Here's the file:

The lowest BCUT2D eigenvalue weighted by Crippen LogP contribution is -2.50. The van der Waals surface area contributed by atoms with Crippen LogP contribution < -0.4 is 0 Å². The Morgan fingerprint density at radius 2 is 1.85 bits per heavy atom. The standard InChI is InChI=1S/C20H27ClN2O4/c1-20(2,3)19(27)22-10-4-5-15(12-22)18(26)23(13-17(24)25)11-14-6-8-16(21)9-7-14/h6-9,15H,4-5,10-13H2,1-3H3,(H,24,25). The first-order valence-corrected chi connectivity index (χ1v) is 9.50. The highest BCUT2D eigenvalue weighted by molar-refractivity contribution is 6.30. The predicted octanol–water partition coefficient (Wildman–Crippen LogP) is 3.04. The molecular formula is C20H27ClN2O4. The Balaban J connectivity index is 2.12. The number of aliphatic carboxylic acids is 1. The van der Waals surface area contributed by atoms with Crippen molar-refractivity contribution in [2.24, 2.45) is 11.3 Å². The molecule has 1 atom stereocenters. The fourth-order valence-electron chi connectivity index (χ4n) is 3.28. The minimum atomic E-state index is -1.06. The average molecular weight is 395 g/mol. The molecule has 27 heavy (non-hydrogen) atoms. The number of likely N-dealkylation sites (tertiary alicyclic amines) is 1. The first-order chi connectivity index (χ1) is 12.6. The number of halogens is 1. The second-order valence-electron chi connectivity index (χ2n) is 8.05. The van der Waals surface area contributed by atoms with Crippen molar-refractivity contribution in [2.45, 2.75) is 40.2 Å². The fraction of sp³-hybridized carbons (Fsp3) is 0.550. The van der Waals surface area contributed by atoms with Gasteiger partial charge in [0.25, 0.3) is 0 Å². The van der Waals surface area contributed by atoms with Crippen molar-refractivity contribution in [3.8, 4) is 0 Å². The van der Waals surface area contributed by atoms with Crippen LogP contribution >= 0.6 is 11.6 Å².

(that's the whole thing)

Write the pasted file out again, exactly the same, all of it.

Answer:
The lowest BCUT2D eigenvalue weighted by Crippen LogP contribution is -2.50. The van der Waals surface area contributed by atoms with Crippen LogP contribution < -0.4 is 0 Å². The Morgan fingerprint density at radius 2 is 1.85 bits per heavy atom. The standard InChI is InChI=1S/C20H27ClN2O4/c1-20(2,3)19(27)22-10-4-5-15(12-22)18(26)23(13-17(24)25)11-14-6-8-16(21)9-7-14/h6-9,15H,4-5,10-13H2,1-3H3,(H,24,25). The first-order valence-corrected chi connectivity index (χ1v) is 9.50. The highest BCUT2D eigenvalue weighted by molar-refractivity contribution is 6.30. The predicted octanol–water partition coefficient (Wildman–Crippen LogP) is 3.04. The molecular formula is C20H27ClN2O4. The Balaban J connectivity index is 2.12. The number of aliphatic carboxylic acids is 1. The van der Waals surface area contributed by atoms with Crippen molar-refractivity contribution in [2.24, 2.45) is 11.3 Å². The molecule has 1 atom stereocenters. The fourth-order valence-electron chi connectivity index (χ4n) is 3.28. The minimum atomic E-state index is -1.06. The average molecular weight is 395 g/mol. The molecule has 27 heavy (non-hydrogen) atoms. The number of likely N-dealkylation sites (tertiary alicyclic amines) is 1. The first-order chi connectivity index (χ1) is 12.6. The number of halogens is 1. The second-order valence-electron chi connectivity index (χ2n) is 8.05. The van der Waals surface area contributed by atoms with Crippen molar-refractivity contribution in [2.45, 2.75) is 40.2 Å². The fraction of sp³-hybridized carbons (Fsp3) is 0.550. The van der Waals surface area contributed by atoms with Gasteiger partial charge in [0.25, 0.3) is 0 Å². The van der Waals surface area contributed by atoms with Crippen molar-refractivity contribution in [3.8, 4) is 0 Å². The van der Waals surface area contributed by atoms with Crippen LogP contribution >= 0.6 is 11.6 Å².